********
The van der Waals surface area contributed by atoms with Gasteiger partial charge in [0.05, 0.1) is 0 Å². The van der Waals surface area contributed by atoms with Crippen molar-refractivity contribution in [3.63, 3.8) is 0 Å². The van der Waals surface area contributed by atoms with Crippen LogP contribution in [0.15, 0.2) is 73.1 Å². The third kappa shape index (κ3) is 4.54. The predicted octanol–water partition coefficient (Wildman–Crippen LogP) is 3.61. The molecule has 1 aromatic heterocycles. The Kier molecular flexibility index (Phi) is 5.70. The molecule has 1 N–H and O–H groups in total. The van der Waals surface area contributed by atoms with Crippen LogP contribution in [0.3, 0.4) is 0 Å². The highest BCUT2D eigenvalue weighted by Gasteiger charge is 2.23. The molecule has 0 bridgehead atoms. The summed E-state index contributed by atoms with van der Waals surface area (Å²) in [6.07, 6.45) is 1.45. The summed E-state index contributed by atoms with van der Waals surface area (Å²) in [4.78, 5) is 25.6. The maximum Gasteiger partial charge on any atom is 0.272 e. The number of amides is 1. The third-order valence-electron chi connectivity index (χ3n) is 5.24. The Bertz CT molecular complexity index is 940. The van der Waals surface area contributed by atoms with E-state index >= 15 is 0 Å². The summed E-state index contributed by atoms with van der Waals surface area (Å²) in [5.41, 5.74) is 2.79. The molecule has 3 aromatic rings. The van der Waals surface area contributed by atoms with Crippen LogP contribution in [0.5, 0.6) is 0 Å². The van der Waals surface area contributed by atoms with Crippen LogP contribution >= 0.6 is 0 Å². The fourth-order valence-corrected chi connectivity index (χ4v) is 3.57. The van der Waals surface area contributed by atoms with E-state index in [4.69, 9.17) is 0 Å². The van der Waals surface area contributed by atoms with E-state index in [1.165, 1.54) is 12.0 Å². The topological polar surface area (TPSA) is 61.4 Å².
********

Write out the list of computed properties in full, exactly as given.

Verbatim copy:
The van der Waals surface area contributed by atoms with Gasteiger partial charge in [0.05, 0.1) is 0 Å². The van der Waals surface area contributed by atoms with Crippen molar-refractivity contribution in [3.63, 3.8) is 0 Å². The van der Waals surface area contributed by atoms with Crippen LogP contribution in [0.15, 0.2) is 73.1 Å². The third kappa shape index (κ3) is 4.54. The predicted octanol–water partition coefficient (Wildman–Crippen LogP) is 3.61. The molecule has 1 aromatic heterocycles. The Kier molecular flexibility index (Phi) is 5.70. The molecule has 1 N–H and O–H groups in total. The van der Waals surface area contributed by atoms with Crippen LogP contribution in [0.3, 0.4) is 0 Å². The highest BCUT2D eigenvalue weighted by Gasteiger charge is 2.23. The molecule has 0 bridgehead atoms. The summed E-state index contributed by atoms with van der Waals surface area (Å²) in [6.07, 6.45) is 1.45. The summed E-state index contributed by atoms with van der Waals surface area (Å²) in [4.78, 5) is 25.6. The maximum Gasteiger partial charge on any atom is 0.272 e. The number of amides is 1. The third-order valence-electron chi connectivity index (χ3n) is 5.24. The Bertz CT molecular complexity index is 940. The van der Waals surface area contributed by atoms with E-state index >= 15 is 0 Å². The summed E-state index contributed by atoms with van der Waals surface area (Å²) in [5.41, 5.74) is 2.79. The molecule has 3 aromatic rings. The van der Waals surface area contributed by atoms with Crippen LogP contribution in [0.5, 0.6) is 0 Å². The van der Waals surface area contributed by atoms with Crippen LogP contribution >= 0.6 is 0 Å². The fourth-order valence-corrected chi connectivity index (χ4v) is 3.57. The van der Waals surface area contributed by atoms with E-state index in [4.69, 9.17) is 0 Å². The van der Waals surface area contributed by atoms with E-state index in [1.165, 1.54) is 12.0 Å². The topological polar surface area (TPSA) is 61.4 Å².